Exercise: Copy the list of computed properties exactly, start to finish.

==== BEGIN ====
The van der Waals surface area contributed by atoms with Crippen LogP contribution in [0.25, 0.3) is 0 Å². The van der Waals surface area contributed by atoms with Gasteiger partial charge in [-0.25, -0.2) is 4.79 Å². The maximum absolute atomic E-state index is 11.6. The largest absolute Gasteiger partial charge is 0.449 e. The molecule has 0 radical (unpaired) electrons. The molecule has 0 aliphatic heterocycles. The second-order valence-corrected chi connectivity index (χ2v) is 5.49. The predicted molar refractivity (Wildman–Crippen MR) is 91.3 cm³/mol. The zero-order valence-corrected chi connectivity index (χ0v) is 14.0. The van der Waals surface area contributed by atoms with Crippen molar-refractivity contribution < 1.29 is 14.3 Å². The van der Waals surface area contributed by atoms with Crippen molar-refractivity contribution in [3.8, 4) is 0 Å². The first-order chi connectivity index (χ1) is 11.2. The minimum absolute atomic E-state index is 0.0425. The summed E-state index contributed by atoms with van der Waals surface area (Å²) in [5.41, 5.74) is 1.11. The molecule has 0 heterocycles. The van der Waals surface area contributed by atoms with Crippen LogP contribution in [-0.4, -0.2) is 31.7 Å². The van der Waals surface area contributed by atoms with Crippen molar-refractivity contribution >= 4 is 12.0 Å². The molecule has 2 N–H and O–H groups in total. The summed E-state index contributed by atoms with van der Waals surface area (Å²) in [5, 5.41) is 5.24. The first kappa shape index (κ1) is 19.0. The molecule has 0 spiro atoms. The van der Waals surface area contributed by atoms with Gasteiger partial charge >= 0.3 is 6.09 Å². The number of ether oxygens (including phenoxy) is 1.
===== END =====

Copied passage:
The van der Waals surface area contributed by atoms with Crippen LogP contribution in [0.25, 0.3) is 0 Å². The van der Waals surface area contributed by atoms with Gasteiger partial charge in [-0.25, -0.2) is 4.79 Å². The maximum absolute atomic E-state index is 11.6. The largest absolute Gasteiger partial charge is 0.449 e. The molecule has 0 radical (unpaired) electrons. The molecule has 0 aliphatic heterocycles. The second-order valence-corrected chi connectivity index (χ2v) is 5.49. The predicted molar refractivity (Wildman–Crippen MR) is 91.3 cm³/mol. The zero-order valence-corrected chi connectivity index (χ0v) is 14.0. The van der Waals surface area contributed by atoms with Crippen molar-refractivity contribution < 1.29 is 14.3 Å². The van der Waals surface area contributed by atoms with Crippen molar-refractivity contribution in [3.8, 4) is 0 Å². The first-order chi connectivity index (χ1) is 11.2. The minimum absolute atomic E-state index is 0.0425. The summed E-state index contributed by atoms with van der Waals surface area (Å²) in [5.41, 5.74) is 1.11. The molecule has 0 heterocycles. The van der Waals surface area contributed by atoms with Crippen LogP contribution in [-0.4, -0.2) is 31.7 Å². The van der Waals surface area contributed by atoms with Crippen molar-refractivity contribution >= 4 is 12.0 Å². The molecule has 2 N–H and O–H groups in total. The summed E-state index contributed by atoms with van der Waals surface area (Å²) in [5, 5.41) is 5.24. The first kappa shape index (κ1) is 19.0. The molecule has 0 spiro atoms. The van der Waals surface area contributed by atoms with Gasteiger partial charge >= 0.3 is 6.09 Å². The number of ether oxygens (including phenoxy) is 1.